What is a Consumer Research Panel, and How Can it Help?

What is a Consumer Research Panel, and How Can it Help?

A consumer research panel is defined as a group of individuals brought together with the express purpose of providing opinions, insight and feedback on products and services. In simple terms, a consumer research panel is the participating audience in market research campaigns.

These panels are used in a wide variety of campaigns, including those on advertisement research, product testing, and other initiatives that require the input and insight of a target audience.

Panel members are selected to represent either a particular group or the general public, with panels made up of tens (and sometimes hundreds) of thousands of people. Businesses can then segment the panels based on certain criteria and demographics to ensure they’re reaching the right audience with their questions.

Consumer Research Panels: Why Do They Matter?

Thanks to the internet and social media, sales channels are becoming increasingly saturated, with consumers bombarded by messages and offers morning, noon and night. With this in mind, businesses are now, more than ever, searching for marginal gains in order to outmaneuver the competition.

And while products and services can share price points and features, consumer research panels can help business owners understand a key intangible when it comes to standing out from the crowd: customer experience (CX).

For example, if your competitor is operating under the (false) assumption that their product or service is meeting their customers’ needs, quality consumer research can help you set your business apart and establish it as a market leader.

The goal of these panels is to actively listen to — and act upon — meaningful insights from your target audience. When you understand how your product or services makes them feel (good or bad), you can make the necessary adjustments to position your offering more effectively.

How is a Consumer Research Panel Put Together?

Consumer research panel participants are often recruited via online channels. Participants are then organized based on certain factors, such as gender, age, location, profession, and personal interests. The more information gleaned at the recruitment stage, the better, as it allows you to target an incredibly specific and targeted audience.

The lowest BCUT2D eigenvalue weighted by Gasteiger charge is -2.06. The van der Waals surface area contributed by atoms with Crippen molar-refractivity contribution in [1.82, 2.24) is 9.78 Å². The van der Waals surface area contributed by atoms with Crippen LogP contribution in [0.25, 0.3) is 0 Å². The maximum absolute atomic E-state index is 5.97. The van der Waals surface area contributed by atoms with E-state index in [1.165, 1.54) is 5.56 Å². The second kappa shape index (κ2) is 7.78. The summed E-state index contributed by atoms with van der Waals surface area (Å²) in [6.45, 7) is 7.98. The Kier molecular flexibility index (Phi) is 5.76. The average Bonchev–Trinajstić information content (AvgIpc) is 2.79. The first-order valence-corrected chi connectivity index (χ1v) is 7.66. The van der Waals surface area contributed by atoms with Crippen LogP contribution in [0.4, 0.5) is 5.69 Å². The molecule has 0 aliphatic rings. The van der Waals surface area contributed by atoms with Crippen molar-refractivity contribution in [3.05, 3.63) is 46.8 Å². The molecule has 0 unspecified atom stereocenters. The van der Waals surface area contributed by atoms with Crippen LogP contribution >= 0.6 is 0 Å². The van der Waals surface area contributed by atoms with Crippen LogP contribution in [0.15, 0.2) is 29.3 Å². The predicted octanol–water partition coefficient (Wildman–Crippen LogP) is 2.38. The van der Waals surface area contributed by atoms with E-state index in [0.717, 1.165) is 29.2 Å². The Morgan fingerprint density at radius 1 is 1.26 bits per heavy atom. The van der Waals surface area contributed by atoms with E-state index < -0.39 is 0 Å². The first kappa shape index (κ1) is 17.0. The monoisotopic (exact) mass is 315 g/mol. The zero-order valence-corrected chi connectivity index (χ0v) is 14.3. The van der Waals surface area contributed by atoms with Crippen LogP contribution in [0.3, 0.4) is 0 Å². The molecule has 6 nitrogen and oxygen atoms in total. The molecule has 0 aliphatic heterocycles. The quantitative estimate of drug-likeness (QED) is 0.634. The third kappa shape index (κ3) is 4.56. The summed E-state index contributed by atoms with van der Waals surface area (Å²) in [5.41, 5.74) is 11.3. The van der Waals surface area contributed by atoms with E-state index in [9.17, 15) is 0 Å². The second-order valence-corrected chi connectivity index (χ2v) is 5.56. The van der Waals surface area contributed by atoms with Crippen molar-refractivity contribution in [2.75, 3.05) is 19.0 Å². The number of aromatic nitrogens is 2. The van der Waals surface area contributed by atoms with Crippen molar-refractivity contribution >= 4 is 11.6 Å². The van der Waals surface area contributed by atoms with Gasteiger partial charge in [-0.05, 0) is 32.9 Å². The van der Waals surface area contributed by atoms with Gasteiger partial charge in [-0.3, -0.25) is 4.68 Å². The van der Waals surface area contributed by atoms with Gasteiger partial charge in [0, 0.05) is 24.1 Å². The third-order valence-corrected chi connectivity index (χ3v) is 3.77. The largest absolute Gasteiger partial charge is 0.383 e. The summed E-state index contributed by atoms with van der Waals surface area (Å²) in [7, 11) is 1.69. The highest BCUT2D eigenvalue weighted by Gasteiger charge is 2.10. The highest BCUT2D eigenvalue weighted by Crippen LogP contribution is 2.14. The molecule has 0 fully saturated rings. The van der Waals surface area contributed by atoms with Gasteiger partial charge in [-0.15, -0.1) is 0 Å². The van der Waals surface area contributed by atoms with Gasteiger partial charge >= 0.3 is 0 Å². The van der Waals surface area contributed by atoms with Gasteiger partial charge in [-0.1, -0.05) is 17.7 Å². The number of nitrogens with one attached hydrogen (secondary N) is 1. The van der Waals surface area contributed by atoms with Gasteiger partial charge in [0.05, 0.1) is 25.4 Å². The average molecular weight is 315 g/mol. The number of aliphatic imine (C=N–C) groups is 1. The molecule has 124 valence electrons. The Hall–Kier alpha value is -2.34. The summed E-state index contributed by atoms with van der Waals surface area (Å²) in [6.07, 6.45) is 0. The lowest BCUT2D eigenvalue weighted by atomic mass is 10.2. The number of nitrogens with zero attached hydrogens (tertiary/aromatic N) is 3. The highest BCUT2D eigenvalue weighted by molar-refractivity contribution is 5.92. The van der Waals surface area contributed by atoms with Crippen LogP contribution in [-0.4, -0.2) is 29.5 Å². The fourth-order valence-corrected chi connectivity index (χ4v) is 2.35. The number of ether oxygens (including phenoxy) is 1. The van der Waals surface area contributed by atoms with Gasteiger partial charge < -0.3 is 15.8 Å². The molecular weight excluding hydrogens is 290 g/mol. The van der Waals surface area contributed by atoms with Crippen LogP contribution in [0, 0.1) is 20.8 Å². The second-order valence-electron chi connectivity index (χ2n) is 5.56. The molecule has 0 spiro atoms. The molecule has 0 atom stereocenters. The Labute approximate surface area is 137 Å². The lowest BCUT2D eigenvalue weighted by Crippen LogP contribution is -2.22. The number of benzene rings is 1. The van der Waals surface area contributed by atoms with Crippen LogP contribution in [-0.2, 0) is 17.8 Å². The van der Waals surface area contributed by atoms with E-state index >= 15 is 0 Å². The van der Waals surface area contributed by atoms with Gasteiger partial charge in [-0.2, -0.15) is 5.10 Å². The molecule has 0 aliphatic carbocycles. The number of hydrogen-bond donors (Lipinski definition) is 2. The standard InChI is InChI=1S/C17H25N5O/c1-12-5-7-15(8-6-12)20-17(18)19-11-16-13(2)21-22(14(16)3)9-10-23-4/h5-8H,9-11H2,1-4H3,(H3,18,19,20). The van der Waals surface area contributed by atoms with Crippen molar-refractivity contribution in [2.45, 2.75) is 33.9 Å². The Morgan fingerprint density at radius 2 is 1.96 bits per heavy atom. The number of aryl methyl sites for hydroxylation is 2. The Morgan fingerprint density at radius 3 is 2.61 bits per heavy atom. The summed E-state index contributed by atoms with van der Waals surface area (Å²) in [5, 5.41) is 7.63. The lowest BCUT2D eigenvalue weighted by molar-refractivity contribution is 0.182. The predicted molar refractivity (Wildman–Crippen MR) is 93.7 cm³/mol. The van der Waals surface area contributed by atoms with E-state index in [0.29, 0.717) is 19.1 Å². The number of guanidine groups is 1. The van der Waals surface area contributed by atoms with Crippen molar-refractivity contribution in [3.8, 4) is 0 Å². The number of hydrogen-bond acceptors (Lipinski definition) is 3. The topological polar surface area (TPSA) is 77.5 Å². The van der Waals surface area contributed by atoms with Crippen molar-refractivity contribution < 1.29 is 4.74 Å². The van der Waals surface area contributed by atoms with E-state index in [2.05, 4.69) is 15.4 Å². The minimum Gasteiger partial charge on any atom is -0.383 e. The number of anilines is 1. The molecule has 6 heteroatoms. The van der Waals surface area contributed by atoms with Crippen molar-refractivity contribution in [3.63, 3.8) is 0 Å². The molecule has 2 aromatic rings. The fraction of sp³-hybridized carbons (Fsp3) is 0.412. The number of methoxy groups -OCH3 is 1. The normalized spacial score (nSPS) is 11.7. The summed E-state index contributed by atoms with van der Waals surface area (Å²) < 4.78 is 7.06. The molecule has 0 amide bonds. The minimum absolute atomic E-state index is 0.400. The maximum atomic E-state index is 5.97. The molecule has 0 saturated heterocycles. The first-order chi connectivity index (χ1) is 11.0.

Usually, participation is incentivized – with panel members receiving rewards in exchange for their time and insight. Rewards can range from cash and gift cards to money-off vouchers and points, which can be redeemed against products or services.

Once a panel has been formed, research can be conducted. Questionnaires are sent to a select group of respondents designed for a particular target audience.

How Does it Differ From Other Types of Customer Research?

A consumer research panel gives you the opportunity to evolve your ideas, involving the same target group throughout for feedback on your iterations. This helps you ensure that you’re moving in the right direction as you make changes to your product, service, brand or message. 

Using a panel is, therefore, in stark contrast to focus groups or other one-off surveys. These tend to be “once-and-done” endeavors, where you receive feedback in isolation, based solely on what’s put in front of the group or survey recipients at the time. 

This can make actionable insights harder to come by, especially if you’re unable to reconvene the focus group or reach the same survey respondents to gauge their opinions on the changes you’ve made.

What Are the Benefits of Using an Online Consumer Research Panel?

Online consumer research panels allow you to efficiently connect with target market segments, collecting valuable feedback in the process. This method of research has the following benefits: 

 

  • Higher response rates from motivated respondents: Panel members are often highly motivated to respond as they’ve opted-in to take part in the research. This can result in a higher quality of feedback.
  • Current insights from a representative audience: When maintained properly, a consumer research panel offers an up-to-date picture of your audience’s thoughts and behaviors. 
  • Quicker and lower cost: Consumer panels can deliver faster insights at a lower cost when compared with other research methods – especially with focus groups, which require time and expenses to run, thus taking longer to coordinate and screen respondents.